As of lately, I bird in my neighbourhood most days if only for 5 minutes in the area between MacCormack’s Beach to Redoubt Way and thought I had seen pretty much all there was to see. But I learned a lot of new information yesterday on the NSBS Sewer Stroll. We spent a great deal of the trip along the Shore Road and Hartlen Point, which is my “patch” as Mark Dennis says.
Even though I look for sea ducks every day, I’ve been missing the Black Scoters. I see Surf Scoters (pictured below) pretty much every day with the odd White-winged mixed in but didn’t know how to spot the Black ones. Many of the other ducks I was very familiar with, but I didn’t know to look for them in with the fishing boats down at the end of Fisherman’s Cove. Perhaps I’ll get a better photo of a Long-tailed Duck someday knowing this.
But the most important thing I was reminded of is to always expect the unexpected just in case, and to take a second look instead of discounting things as common birds. A flock of about 40 Purple Sandpipers flew in and I thought they were Starlings and completely ignored them and then heard someone call out “shorebirds!” which I didn’t even think to look for as most of the shorebirds are gone. Ah but the Purple Sandpipers are our winter shorebirds here in Nova Scotia. Although I had seen them last year in Point Pleasant Park I didn’t even register them as a possibility. Had I not been with the group I would have missed them altogether. So thank you to whoever noticed them and taking a closer look. I think we were all pretty thrilled to see them in good numbers. Fulton Lavender thought there were about 40-50 and I wouldn’t argue with him about the birds. I was far away so my photos are really grainy but it was way more fun to see them in person then to photograph them although I do hope to get an opportunity to do them better justice this winter without having to leave my neighbourhood.
Down at Hartlen Point I learned another lesson. The Snowy Owls are there indeed but out on Devil’s Island as their current home base. They are pretty tough to see without a scope, but I will try to be more observant as I had not thought about them being in flight over the water like that. On Dec. 12th I photographed one on a tower at Hartlen Point and he wasn’t there the next day so it’s nice to know where he went. I had thought McNabs but I guess Devil’s Island is the place for the raptors. People who have birding for a long time know these things, and are kind enough to share their knowledge.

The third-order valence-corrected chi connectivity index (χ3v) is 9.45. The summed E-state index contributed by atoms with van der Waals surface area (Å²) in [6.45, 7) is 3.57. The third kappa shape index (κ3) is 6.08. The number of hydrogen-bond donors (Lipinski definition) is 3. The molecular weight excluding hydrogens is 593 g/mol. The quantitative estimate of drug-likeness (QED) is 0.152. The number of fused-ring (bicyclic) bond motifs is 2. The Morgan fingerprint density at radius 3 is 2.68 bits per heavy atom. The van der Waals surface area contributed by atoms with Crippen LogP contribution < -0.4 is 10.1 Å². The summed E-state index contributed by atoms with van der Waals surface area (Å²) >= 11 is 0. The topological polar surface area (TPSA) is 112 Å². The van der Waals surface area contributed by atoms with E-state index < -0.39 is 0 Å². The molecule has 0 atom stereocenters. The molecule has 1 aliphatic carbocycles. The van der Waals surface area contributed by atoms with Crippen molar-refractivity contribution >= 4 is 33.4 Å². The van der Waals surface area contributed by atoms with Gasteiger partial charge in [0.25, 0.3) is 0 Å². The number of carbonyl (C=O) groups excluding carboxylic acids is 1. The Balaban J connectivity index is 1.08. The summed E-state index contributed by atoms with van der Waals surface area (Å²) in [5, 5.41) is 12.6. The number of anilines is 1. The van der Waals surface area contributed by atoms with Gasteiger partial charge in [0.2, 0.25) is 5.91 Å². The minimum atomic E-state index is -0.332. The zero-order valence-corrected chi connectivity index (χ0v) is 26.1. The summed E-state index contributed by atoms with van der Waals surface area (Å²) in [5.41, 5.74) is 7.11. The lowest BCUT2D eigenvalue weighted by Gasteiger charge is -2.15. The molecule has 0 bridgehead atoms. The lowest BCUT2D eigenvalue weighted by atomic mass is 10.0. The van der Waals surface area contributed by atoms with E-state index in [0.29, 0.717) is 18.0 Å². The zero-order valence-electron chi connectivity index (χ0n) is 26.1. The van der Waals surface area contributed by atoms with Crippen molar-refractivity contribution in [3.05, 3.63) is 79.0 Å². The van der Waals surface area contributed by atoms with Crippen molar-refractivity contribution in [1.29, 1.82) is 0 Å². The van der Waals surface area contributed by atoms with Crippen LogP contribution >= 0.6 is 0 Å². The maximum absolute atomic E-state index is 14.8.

We were really lucky yesterday as both of the Clarence Stevens (father and son), who are crazy amazing Halifax birders, were leading the tour. These guys are well known in the local birding community for sharing what they know with any who want to learn, and they know a lot!
We went to a few other spots but our car load mixed up directions and lost the main group mid-afternoon.
And so I put my thank you out here for a great day of birding to both Clarence Jr. and Sr. and for teaching me quite a few new things. And to all the group participants as we all learned from one another and it was wonderful to meet some new birding people.
I do learn a great deal from reading books, but unless you get out in the field to observe for yourself it really is not much use. Birding alone has it’s benefits as it’s quiet and you see a lot of things as a result and are often the first to find a bird, but like any hobby you have to challenge yourself and surround yourself with experts if you want to accelerate your learning. The community here is very welcoming for knowledge sharing and you will meet other birders when you are out much of the time. You might was well introduce yourself because you never know what you will learn, or what you may be able to teach 🙂